It is now an established aspiration for policy making to be based upon sound evidence and research principles, and the fields of cultural policy and the creative industries clearly demonstrate this. In reviewing the last fifteen years, however, it is difficult to avoid the conclusion that the role of evidence in cultural policy making has become dispiriting and frequently worthless.
For many, the whole enterprise has come to be synonymous with the reductive instrumentalism that characterized so much public policy-making after the 1998 White Paper Modernizing Government. As the economic imperative increasingly crowded out other concerns, evidence at best simply provided a retrospective justification for decisions already made and, at worst, colluded with the regressive politics of those decisions. The belated re-discovery of culture, under the equally stifling politics of excellence, only reinforced the view that research and evidence couldn’t do anything other than replicate the unstated assumptions of the policy status quo.
Other areas of public policy, such as health and environment, have more successfully maintained a critical dialogue between policy and research. The reason, I think, is that neither can be reduced to utilitarian arguments without losing their fundamental purpose. We support investment in health because we consider physical and mental well being as essential to what we regard as a meaningful human life – and, increasingly, we are taking a similar approach to the environment and natural world. No amount of evidence could, in itself, convince us of this for they are fundamentally questions of value. Evidence, evaluation and research are tools for helping to achieve these values, but do not ultimately decide them.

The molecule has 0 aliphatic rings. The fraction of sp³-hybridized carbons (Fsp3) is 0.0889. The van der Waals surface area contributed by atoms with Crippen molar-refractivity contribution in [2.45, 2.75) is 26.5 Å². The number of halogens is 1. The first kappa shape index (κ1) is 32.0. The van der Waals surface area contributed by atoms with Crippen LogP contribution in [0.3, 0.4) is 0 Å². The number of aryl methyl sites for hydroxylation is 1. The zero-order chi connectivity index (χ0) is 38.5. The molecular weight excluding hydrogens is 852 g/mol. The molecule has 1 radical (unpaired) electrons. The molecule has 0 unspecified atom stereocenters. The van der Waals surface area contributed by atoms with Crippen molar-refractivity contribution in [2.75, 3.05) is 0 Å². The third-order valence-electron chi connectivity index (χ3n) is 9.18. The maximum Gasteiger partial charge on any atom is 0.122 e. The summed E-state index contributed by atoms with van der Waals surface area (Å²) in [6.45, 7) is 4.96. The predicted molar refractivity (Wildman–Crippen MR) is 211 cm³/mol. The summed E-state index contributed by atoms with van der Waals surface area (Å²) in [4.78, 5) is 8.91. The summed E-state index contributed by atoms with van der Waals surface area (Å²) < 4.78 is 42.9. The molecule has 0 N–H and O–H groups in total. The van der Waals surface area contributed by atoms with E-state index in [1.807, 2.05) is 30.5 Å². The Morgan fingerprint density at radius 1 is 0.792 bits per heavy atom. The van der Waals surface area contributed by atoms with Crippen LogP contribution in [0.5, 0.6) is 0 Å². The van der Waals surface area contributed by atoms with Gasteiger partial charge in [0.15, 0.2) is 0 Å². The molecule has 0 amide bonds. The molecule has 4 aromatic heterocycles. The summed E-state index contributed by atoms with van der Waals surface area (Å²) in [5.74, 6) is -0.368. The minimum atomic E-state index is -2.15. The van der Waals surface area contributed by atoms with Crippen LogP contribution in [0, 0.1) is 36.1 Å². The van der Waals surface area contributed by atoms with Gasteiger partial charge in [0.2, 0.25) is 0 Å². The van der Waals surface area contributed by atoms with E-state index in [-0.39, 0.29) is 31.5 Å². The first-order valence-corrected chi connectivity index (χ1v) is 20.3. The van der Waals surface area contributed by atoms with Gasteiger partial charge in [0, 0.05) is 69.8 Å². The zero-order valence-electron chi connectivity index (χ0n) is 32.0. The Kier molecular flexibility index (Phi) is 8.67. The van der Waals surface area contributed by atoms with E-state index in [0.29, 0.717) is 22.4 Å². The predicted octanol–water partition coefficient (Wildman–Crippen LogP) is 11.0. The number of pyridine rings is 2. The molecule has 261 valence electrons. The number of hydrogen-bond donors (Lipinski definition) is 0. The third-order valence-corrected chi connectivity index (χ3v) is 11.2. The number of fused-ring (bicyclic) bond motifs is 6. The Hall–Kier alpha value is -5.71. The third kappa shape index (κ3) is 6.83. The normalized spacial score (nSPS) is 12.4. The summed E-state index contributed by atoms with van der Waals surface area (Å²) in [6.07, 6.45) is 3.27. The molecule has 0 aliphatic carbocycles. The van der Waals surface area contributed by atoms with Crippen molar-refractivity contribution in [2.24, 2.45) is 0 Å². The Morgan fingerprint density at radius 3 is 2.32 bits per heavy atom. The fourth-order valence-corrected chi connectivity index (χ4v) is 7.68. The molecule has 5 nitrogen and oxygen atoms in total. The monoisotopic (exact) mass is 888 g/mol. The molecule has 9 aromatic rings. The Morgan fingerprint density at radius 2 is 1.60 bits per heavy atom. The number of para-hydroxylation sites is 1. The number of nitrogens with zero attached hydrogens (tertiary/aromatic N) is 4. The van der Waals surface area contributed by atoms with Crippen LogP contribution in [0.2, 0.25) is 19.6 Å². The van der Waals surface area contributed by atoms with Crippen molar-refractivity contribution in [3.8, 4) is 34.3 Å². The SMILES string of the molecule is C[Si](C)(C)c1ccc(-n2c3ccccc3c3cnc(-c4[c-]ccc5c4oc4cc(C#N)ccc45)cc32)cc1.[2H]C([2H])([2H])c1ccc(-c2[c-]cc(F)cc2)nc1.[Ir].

By contrast, culture has found its purpose delegitimized in a policy system that only recognizes utility as its objective and measure. As the philosopher Bernard Williams explained over forty years ago, such a system works against human activities that are linked intrinsically to human wellbeing:
Again and again defenders of such values are faced with the dilemma, of either refusing to quantify the value in question, in which case it disappears from the sum altogether, or else trying to attach some quantity to it, in which case they misrepresent what they are about and also usually lose the argument, since the quantified value is not enough to tip the scale (Williams 1993 , 88-89).
Many of the arguments made on behalf of culture, and much of the associated research, has been a studied compromise with the latter born out of fear of the consequences of the former. This has had a distorting and disorientating effect on policy itself, and contributed to the now perilously disorganized state of cultural policy research, in which research pathologically oscillates between policy subservience and policy irrelevance.
We cannot begin to make sound cultural policy unless it is preceded by a serious concern for the fundamental role that culture plays in our lives. While the value of that role cannot itself be decided by evidence, research can help us to understand how to achieve it. To do this, research needs to be sensitized to the actual processes of public policy-making, but be independent of it. This will require a major shift in how we think about cultural research in practice, to which the following would be an important start:
- Create a jointly supervised ESRC/AHRC/DCMS Cultural Policy research programme with a minimum life of four CSR rounds – to ensure the potential for longitudinal study.
- Fund this programme by ring-fencing and then stripping out the research budget lines of the DCMS NDPBs, and requiring mandatory adherence to peer review, user review and open access protocols.
- Create a national repository of openly accessible Cultural Policy research to be managed by the British Library.
Calvin Taylor is Professor of Cultural Economy and Director for Research and Innovation in the School of Performance and Cultural Industries, University of Leeds